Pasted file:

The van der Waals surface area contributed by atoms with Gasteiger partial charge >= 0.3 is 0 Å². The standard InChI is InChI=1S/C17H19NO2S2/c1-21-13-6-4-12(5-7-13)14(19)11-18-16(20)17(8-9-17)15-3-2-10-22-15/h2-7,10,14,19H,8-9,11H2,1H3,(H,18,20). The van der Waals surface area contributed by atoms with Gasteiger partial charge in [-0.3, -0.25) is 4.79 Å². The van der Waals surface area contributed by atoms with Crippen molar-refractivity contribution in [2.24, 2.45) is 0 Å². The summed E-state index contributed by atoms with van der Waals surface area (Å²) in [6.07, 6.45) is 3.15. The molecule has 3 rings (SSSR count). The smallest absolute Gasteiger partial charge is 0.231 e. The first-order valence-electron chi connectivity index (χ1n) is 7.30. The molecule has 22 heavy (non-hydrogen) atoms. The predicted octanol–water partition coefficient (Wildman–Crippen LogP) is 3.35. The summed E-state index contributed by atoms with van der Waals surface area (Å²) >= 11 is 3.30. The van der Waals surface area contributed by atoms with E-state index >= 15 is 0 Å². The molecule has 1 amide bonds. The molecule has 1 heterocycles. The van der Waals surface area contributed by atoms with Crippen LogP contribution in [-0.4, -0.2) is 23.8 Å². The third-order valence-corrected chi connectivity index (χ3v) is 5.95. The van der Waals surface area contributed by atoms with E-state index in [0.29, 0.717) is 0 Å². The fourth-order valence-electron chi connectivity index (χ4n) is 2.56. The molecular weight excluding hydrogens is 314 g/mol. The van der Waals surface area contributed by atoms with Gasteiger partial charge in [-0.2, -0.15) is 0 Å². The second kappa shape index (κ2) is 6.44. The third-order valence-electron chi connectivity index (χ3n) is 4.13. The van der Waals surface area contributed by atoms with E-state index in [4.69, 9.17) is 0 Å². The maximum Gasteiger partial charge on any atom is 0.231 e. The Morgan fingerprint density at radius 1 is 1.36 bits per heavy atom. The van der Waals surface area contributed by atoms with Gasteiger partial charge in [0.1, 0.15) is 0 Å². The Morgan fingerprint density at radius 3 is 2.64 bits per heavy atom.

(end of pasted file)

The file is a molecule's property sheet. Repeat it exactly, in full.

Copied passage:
The van der Waals surface area contributed by atoms with Gasteiger partial charge >= 0.3 is 0 Å². The standard InChI is InChI=1S/C17H19NO2S2/c1-21-13-6-4-12(5-7-13)14(19)11-18-16(20)17(8-9-17)15-3-2-10-22-15/h2-7,10,14,19H,8-9,11H2,1H3,(H,18,20). The van der Waals surface area contributed by atoms with Gasteiger partial charge in [-0.3, -0.25) is 4.79 Å². The van der Waals surface area contributed by atoms with Crippen molar-refractivity contribution in [2.24, 2.45) is 0 Å². The summed E-state index contributed by atoms with van der Waals surface area (Å²) in [6.07, 6.45) is 3.15. The molecule has 3 rings (SSSR count). The smallest absolute Gasteiger partial charge is 0.231 e. The first-order valence-electron chi connectivity index (χ1n) is 7.30. The molecule has 22 heavy (non-hydrogen) atoms. The predicted octanol–water partition coefficient (Wildman–Crippen LogP) is 3.35. The summed E-state index contributed by atoms with van der Waals surface area (Å²) >= 11 is 3.30. The van der Waals surface area contributed by atoms with E-state index >= 15 is 0 Å². The molecule has 1 amide bonds. The molecule has 1 heterocycles. The van der Waals surface area contributed by atoms with Crippen LogP contribution in [-0.4, -0.2) is 23.8 Å². The third-order valence-corrected chi connectivity index (χ3v) is 5.95. The van der Waals surface area contributed by atoms with E-state index in [0.29, 0.717) is 0 Å². The fourth-order valence-electron chi connectivity index (χ4n) is 2.56. The molecular weight excluding hydrogens is 314 g/mol. The van der Waals surface area contributed by atoms with Gasteiger partial charge in [-0.2, -0.15) is 0 Å². The second kappa shape index (κ2) is 6.44. The third-order valence-electron chi connectivity index (χ3n) is 4.13. The van der Waals surface area contributed by atoms with E-state index in [4.69, 9.17) is 0 Å². The maximum Gasteiger partial charge on any atom is 0.231 e. The Morgan fingerprint density at radius 1 is 1.36 bits per heavy atom. The van der Waals surface area contributed by atoms with Gasteiger partial charge in [0.1, 0.15) is 0 Å². The Morgan fingerprint density at radius 3 is 2.64 bits per heavy atom.